Remarkably, this curve has the same basic shape across all temperatures. There is always a single definite peak energy, but the distribution is skewed or imbalanced so that there is always a much greater number of photons at energies below the peak than above it, and the lower energy distribution extends much farther from the peak. As temperature increases, the emitted flux distribution changes in two ways: (1) the overall flux, including the peak of the curve, shifts from lower into higher energy photons, and (2) the total quantity of flux, expressed as the peak radiance in watts, increases as well (diagram, below).
The peak radiances of the curves in this diagram have been set to the same height, to show the differences in the shape of the curves with temperature. But note the extremely large changes in the peak radiance, from 30,000 watts at 1500K to 30 billion watts at 24,000K! If the curves for 24000K and 1500K were drawn together at their actual peak values, the curve for the 1500K body would be a flat line across the bottom of the graph.
The peak radiance of this generic curve, and therefore its overall shape, is explicitly related to the temperature of the blackbody by Wien's displacement law:
λmax = 2.898 x 103/T[K] meters
which shows that as temperature (the denominator) increases, the peak wavelength is displaced to shorter wavelengths (higher energies). The amount of energy emitted depends on the surface area of the object, but for objects of the same size the invariant rule is, as the temperature of a body increases, the peak emittance is at shorter wavelengths and the total emittance is greater.
An important detail is that the median of the blackbody curve is at a lower energy than the peak, which means more than half the emitted photons are at energies below the peak value. Infrared (heat) is always powerfully present in radiating bodies.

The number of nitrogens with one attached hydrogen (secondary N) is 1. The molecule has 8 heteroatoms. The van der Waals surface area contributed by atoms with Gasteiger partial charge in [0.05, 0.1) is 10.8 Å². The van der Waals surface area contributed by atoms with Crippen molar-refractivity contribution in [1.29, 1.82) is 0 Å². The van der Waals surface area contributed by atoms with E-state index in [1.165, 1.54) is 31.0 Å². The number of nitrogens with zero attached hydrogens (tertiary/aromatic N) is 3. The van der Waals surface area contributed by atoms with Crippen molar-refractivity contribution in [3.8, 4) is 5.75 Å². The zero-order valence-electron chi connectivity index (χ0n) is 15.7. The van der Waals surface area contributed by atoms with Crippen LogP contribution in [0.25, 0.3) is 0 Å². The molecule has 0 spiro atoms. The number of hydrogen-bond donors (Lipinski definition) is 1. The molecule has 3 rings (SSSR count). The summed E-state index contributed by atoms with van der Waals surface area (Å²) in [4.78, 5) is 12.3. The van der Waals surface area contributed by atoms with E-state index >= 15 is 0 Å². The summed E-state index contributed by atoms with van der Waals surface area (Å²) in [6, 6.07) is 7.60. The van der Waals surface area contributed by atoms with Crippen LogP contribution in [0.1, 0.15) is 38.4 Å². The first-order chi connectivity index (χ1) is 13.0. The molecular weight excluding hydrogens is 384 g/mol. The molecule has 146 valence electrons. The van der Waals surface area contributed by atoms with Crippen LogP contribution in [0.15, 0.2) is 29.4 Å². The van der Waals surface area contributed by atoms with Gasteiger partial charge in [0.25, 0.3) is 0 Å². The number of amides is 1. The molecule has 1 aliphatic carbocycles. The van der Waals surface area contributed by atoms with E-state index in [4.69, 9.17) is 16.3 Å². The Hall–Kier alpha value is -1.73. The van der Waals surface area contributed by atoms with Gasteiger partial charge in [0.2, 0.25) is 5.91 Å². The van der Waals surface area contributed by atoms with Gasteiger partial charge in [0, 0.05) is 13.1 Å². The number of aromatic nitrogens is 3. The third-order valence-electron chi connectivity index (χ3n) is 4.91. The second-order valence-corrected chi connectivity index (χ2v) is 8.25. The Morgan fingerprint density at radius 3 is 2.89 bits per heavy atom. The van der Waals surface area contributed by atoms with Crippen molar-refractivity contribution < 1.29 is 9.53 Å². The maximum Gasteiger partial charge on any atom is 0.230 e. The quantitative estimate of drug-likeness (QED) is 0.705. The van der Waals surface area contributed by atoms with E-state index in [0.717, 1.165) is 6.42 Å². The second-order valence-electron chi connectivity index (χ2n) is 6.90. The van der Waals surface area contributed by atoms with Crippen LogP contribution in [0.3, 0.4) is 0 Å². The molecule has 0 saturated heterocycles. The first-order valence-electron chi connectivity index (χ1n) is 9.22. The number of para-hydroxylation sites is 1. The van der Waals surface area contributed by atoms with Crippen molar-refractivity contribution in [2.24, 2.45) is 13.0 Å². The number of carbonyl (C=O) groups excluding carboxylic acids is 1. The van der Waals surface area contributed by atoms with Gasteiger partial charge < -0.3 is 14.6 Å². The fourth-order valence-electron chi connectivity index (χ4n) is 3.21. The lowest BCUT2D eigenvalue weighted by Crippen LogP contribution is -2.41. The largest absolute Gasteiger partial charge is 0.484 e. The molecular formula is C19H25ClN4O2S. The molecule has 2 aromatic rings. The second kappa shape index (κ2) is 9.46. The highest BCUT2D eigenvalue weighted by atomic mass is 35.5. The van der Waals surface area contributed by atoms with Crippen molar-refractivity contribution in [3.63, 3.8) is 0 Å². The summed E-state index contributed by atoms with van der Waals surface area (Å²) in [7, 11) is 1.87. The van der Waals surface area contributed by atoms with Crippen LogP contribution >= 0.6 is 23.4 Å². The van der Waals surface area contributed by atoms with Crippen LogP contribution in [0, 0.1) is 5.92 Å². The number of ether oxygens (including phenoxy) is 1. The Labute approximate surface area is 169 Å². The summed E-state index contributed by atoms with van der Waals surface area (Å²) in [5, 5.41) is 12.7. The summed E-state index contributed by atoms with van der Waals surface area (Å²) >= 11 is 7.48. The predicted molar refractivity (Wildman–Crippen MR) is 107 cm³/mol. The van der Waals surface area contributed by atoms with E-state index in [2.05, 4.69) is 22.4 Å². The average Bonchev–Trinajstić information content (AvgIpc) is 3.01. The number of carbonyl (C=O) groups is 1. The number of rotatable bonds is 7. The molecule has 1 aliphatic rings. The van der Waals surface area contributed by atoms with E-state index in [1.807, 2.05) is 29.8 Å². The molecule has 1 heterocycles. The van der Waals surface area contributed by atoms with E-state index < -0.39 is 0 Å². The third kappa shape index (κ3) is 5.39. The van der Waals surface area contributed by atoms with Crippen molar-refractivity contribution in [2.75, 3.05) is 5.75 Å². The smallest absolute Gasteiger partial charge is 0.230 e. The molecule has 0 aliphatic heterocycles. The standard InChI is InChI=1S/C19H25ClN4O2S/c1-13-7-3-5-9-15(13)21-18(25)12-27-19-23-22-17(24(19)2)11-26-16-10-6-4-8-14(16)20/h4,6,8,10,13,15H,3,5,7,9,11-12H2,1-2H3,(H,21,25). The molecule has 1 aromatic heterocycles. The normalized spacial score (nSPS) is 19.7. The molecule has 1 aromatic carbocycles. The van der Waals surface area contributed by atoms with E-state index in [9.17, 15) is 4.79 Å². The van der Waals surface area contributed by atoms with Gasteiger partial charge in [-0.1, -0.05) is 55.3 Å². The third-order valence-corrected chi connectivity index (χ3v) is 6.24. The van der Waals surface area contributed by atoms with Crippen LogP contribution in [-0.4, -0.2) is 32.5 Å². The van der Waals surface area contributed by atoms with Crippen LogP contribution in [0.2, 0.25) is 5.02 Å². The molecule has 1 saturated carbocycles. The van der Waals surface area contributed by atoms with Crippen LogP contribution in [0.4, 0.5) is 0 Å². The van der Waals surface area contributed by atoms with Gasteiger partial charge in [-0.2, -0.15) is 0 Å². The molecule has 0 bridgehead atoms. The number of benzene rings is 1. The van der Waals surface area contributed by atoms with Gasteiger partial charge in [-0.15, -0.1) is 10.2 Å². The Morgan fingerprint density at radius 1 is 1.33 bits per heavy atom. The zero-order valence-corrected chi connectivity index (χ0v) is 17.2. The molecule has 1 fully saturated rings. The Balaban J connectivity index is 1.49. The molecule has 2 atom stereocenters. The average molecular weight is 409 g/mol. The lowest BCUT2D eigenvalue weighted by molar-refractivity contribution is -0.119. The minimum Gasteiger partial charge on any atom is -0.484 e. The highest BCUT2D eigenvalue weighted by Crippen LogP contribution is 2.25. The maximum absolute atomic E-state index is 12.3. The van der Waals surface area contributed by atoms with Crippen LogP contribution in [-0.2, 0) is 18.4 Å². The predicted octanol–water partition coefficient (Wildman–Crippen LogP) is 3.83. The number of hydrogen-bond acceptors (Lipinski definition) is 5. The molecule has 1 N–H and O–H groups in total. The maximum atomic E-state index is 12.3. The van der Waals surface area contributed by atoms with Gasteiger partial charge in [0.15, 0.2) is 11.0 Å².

This blackbody curve describes the energy radiated by any body whose radiation arises from its temperature, which includes the radiation emitted by the photosphere temperature of stars.
Here a familiar example will make two important points. The Sun, at a surface temperature of 5780K, should theoretically have its peak flux at about 2.898/5780 x 103 = 0.000000501 meters or 501 nm (blue green). Of course, we do not see the Sun as blue green, in part because its "ideal" emittance profile is strongly filtered by atomic elements in its own photosphere and by the Earth's atmosphere, and in part because the color perception of the human eye is strongly affected by the apparent brightness of the light source and the Sun is exceedingly bright! Therefore:
(1) The actual emittance profile of a star will be only approximately described by the blackbody curve predicted from its surface temperature (that is, its spectral/luminosity type)
(2) The apparent color of a light (a star) will depend on how bright its light appears to the eye.
The Color Temperature. The human eye cannot perceive the entire spectrum of photons emitted by a luminous body; the change in the blackbody radiator is only perceptible within the narrow range of our light sensitivity, from about 400 nm to 700 nm. This narrow range is indicated in the diagram (above) by the band of spectral hues. To determine the apparent color of a blackbody object, we have to disregard everything that is outside the visual range.
We can calculate the visual color associated with a blackbody by means of standard sensitivity curves for the human cones. Thus, at a temperature of 3000K the blackbody curve slopes strongly upward into the red wavelengths, indicating it would have a reddish color. At a temperature of 12,000K the curve slopes upward into the blue wavelengths, indicating a blue color. These calculations reduce the flux profile to a specific hue for every color temperature, illustrated in the table (below).